In addition to PD sessions offered by educational organizations, many companies host webinars and live virtual presentations that show how their products work. This is a great option for teachers looking to better understand how to use a learning platform while eliminating the cost of bringing a trainer on site. One of the hurdles that schools are starting to address is how to give credit to teachers who attend these live professional development webinars. Some companies offer certificates of completion for teachers who need to meet a PD hour requirement in their district.

Online Courses

In addition to video conferencing and live sessions, online courses are another way for teachers to engage in virtual PD. Graduate education programs frequently offer an online option for some or all classes required for a degree. Besides these formal online courses, there are a handful of free and low-cost professional development options for teachers.

iTunes U is one provider of high-quality PD materials for teachers. The courses within iTunes U cover a wide range of topics from earth science to the ancient world. Teachers using technology in their classrooms will love the courses in the Apple Learning Series, like Learn and Teach with iPad, which provides lots of information on developing learning activities for students.

Virtual professional development is an exciting area to explore. Instead of considering virtual PD as a replacement for traditional teacher learning, let's focus on how this pathway can enhance professional practice. New technology can make connecting educators and experts from across the world quick and easy. We can increase access and availability, create meaningful connections, and support educators in their PD with the help of virtual tools.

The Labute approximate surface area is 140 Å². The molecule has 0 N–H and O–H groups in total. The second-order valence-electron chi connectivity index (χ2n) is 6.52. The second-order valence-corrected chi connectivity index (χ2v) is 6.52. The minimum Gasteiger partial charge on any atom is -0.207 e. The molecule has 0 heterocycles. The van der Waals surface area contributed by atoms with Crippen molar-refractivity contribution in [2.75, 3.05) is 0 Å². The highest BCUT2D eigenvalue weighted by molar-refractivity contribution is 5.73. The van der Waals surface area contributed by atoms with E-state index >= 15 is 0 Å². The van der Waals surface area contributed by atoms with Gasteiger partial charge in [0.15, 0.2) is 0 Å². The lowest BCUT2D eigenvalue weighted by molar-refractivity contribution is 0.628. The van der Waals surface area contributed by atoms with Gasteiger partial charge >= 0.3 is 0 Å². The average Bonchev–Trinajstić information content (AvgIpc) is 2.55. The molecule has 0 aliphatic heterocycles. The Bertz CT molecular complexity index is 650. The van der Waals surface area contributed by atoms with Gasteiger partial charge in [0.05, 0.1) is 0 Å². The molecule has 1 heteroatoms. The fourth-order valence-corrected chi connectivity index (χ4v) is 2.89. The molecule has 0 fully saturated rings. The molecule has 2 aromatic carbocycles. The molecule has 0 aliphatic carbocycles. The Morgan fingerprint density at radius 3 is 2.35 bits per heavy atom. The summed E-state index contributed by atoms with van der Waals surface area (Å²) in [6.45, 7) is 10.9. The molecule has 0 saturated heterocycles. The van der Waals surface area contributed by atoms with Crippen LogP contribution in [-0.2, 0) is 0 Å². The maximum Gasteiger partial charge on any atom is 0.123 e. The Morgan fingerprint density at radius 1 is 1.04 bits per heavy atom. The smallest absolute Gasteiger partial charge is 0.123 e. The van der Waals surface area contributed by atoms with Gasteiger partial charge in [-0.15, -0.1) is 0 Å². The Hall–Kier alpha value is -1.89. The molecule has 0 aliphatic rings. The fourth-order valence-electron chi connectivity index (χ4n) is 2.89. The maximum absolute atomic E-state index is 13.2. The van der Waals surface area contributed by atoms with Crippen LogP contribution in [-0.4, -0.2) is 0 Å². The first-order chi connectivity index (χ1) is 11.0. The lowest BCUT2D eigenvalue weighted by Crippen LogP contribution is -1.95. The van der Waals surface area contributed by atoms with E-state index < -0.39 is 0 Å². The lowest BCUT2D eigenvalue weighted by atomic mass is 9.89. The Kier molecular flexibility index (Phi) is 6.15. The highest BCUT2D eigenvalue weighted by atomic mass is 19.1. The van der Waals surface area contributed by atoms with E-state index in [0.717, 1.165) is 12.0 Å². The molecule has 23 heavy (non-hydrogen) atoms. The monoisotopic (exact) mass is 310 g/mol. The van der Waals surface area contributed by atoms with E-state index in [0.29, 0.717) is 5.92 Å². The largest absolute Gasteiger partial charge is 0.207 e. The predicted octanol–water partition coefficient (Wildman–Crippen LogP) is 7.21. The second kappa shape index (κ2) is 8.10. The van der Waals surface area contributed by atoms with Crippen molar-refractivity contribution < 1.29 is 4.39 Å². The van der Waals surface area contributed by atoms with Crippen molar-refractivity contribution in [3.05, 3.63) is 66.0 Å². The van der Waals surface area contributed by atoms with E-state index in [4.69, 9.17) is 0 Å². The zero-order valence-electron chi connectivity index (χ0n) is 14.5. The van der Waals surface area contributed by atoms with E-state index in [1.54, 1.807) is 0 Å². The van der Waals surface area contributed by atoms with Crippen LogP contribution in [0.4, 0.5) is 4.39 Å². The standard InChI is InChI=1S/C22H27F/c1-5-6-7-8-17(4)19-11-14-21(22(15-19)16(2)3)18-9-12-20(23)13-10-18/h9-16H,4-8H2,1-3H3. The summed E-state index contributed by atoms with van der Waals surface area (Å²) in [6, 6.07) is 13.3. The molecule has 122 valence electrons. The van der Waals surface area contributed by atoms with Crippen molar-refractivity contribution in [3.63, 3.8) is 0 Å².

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Keith Heggart's picture
Keith Heggart
High School Teacher from Sydney, Australia

Thank you for this timely post! I think that in the next couple of years, we are going to see a huge growth in online offerings regarding PD for teachers. The benefits are there - it can be targeted, personalised and accessible anywhere. But I would inject a note of caution: the best ways of using online technologies is when they are supported by real-life interactions - which makes your suggestion of live sessions particularly germane!

Genean Bohl's picture

My district has moved to many types of professional development being conducted through Video Teleconference (VTC). The change from face to face sessions to using the VTC is due the same reason you mentioned, cost of sending a person to our school. It takes some getting use to the way interactions occur. The use of VTC for professional development can be difficult if there is to be a two-way discussion and there are more then on site included. The principals have moved from weekly conference calls of all schools and the district office to using the VTC for their meetings. My principal like being able to see the other administration during the meeting and it helps her feel more involved.

I do think virtual professional development needs to be paired with some face to face meetings. I notice that some people like to ask their questions to the presenters during work times and not in front of the whole group.